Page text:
This past Sunday afternoon we added a new member to the family. We adopted a retired racing greyhound. There is a dog racing track about 15 miles down the freeway from us. When the dogs are no longer winning, they go into the adoption center. When we visited there were 17 dogs up for adoption plus a couple that won't ever be adopted out. One had snapped at a child when placed and because of that has been parked in the center for two years. Probably not his fault, greyhounds are not used to children and are not recommended for homes with small children. Fifty to eighty pound animals that stand up to 30 inches at the shoulder just don't mix with rambunctious little kids, no matter the breed.
Our dog, "Gertie" (an abbreviated version of her racing name) is a four year old female who raced for a bit over two years. She's just over 60 pounds, about average size for a female. She's "red fawn" colored, a reddish tan, with some white markings and a bit of black on her tail and ears.
Because all racing greyhounds are registered and have a unique racing name, it's possible to google for the dog's racing name. That turns up a number of racing cards and information sites. One of the result sites shows that she won a total of 10 races out of around 70. She had six siblings. Two other than her had decent racing careers, the other three ran only a handful of times.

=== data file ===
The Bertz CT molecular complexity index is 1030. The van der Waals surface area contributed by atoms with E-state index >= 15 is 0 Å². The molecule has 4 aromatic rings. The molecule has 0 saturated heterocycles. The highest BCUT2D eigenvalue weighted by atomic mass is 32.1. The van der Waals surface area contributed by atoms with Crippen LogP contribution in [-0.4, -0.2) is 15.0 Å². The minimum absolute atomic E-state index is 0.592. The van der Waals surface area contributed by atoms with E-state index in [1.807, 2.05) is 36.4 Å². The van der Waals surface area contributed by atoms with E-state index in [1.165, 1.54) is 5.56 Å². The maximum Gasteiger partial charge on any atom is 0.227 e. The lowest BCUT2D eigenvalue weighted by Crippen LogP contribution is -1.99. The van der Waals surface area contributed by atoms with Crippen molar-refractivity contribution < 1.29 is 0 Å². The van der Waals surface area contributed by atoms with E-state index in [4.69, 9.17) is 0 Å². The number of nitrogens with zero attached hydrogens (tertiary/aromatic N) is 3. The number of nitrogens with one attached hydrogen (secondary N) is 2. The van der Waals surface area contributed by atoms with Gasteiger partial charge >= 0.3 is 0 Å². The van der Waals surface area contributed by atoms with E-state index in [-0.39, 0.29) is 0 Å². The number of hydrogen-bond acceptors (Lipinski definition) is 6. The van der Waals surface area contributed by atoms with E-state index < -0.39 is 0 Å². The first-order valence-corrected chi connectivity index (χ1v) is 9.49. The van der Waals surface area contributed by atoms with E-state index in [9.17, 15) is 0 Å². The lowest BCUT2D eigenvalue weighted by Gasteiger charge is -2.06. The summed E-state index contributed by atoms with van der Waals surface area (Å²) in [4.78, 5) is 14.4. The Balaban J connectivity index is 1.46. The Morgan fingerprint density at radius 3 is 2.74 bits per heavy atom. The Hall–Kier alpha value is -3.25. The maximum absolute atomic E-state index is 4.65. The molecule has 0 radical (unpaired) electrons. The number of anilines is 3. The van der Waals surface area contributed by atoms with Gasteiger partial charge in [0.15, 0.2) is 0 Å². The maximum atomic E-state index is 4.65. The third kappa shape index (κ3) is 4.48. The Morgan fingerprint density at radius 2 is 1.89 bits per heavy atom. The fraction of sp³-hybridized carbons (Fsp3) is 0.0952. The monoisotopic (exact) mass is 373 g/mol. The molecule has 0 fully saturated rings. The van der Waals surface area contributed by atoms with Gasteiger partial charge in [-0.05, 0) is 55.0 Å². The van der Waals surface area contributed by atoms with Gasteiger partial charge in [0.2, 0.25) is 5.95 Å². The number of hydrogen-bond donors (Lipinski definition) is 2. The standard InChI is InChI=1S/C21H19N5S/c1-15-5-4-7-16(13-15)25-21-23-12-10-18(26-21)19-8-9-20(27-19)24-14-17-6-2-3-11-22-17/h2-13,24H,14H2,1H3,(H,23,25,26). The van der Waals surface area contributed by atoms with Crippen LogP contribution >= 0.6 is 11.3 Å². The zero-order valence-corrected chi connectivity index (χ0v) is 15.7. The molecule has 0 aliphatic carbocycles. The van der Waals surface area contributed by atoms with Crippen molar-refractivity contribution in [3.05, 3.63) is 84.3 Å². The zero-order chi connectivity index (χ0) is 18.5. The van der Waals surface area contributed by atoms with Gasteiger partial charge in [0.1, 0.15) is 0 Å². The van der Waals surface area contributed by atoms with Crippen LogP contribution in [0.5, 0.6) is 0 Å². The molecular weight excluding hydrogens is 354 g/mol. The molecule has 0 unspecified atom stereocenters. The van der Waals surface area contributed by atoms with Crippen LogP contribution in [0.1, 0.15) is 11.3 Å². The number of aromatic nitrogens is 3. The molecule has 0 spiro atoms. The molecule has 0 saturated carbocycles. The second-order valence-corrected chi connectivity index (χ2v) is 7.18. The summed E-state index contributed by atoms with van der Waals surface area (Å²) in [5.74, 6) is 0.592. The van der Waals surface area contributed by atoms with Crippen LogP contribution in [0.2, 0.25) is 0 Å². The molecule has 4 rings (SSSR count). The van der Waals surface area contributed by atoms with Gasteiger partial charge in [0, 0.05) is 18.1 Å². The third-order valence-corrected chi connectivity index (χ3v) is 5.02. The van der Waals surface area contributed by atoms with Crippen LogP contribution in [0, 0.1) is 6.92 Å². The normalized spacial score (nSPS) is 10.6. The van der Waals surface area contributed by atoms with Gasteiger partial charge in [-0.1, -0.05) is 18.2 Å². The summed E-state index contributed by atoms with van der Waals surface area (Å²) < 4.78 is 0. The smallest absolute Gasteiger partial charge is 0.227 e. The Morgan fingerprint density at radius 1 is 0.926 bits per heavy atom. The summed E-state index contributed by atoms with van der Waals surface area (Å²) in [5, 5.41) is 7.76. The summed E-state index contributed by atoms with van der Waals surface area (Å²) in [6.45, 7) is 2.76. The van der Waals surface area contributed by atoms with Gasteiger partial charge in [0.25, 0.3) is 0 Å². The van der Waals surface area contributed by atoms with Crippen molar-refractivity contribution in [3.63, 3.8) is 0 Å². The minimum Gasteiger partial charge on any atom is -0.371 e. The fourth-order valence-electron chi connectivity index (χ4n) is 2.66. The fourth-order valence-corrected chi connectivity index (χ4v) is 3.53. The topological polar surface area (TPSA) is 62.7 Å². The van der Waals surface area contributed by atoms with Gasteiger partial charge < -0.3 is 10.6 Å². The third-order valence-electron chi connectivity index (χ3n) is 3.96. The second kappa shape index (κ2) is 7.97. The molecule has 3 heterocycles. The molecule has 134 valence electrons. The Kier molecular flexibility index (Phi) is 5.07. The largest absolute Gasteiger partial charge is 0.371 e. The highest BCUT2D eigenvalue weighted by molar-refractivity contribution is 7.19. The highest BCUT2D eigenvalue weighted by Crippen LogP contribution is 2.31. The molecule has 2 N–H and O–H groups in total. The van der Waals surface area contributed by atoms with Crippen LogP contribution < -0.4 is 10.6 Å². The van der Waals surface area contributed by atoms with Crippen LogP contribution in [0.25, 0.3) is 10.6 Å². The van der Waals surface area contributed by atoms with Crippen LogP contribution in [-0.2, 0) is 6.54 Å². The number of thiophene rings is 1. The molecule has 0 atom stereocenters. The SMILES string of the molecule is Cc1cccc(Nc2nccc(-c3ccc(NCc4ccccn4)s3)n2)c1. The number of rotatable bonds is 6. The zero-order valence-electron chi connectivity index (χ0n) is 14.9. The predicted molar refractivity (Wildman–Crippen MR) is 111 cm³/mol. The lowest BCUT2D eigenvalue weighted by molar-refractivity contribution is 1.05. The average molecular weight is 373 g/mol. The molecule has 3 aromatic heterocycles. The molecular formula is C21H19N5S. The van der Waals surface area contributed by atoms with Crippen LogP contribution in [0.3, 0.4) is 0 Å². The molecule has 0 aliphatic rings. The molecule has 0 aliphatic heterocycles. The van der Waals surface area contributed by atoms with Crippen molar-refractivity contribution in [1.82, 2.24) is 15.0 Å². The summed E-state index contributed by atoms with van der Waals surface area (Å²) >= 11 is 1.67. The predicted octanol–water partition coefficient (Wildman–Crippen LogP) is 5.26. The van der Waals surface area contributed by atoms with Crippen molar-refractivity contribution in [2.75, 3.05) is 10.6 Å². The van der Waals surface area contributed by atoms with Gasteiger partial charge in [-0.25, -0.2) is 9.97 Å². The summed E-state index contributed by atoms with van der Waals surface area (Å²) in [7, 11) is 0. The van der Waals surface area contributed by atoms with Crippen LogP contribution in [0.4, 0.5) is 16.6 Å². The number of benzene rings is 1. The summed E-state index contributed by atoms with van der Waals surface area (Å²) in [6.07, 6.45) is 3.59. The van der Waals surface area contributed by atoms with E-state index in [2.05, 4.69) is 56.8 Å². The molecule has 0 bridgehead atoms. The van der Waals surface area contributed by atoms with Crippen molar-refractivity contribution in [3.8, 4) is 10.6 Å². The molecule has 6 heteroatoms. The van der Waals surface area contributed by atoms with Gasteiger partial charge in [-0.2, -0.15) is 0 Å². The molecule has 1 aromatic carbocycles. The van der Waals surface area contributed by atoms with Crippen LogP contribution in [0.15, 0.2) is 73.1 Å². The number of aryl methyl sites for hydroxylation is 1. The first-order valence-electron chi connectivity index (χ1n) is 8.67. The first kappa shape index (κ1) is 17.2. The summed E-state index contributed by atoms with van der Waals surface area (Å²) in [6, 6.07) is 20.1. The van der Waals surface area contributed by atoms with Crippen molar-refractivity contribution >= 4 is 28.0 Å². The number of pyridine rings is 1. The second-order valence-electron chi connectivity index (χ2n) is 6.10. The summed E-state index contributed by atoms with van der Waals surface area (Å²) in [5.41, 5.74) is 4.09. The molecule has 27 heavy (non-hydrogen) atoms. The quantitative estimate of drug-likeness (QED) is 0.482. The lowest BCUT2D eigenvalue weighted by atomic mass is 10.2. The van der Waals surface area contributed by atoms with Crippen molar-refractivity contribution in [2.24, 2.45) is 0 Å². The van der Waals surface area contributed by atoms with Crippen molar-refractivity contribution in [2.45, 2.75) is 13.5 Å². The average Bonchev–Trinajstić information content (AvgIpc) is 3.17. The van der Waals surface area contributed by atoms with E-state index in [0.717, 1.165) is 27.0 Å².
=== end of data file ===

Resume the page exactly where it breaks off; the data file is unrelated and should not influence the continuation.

The dogs live such a structured life, it's odd to find what they just don't know. Like stairs. Stairs are a complete mystery. Because they spend a large portion of their day in a kennel, a "crate" is mandatory equipment. They feel safe in the crate and will go there when ever things get too confusing or stressful. Gertie is crashed out in hers now having an after breakfast nap.
The most interesting thing we still have ahead of us is getting Bailey, the wussy cat, and Gertie to know each other without any bloodshed. Bailey is a flame-point siamese mix so he's nearly white... too close to the color of the lure that racers chase. Since Gertie can't handle stairs, the cat has retreated to the upstairs. I'm in no hurry to teach the dog stairs until she and the cat are safe together.
When Bailey ventures downstairs, we keep a close eye on them. A proper cat would walk up to the dog, hiss, give it a couple of quick smacks to show it who owns the house and that would be it. But Bailey is a complete wuss. He ignored our previous dog, Zoe, rather they ignored each other. Zoe had been taught by Sherlock, a previous cat, that cats rule the roost.
So far Bailey is eyeing Gertie from a distance and running upstairs if she comes out of her crate. Sunday evening Gertie made a move like she wanted to get a close look at him. We've muzzled her from some encounters but having the muzzle on and not going anywhere just confuses her. Time will tell how this works out. We have reasonable hopes since Gertie isn't showing signs of high "prey drive". We just have to convince her that Bailey is part of her pack and not lunch.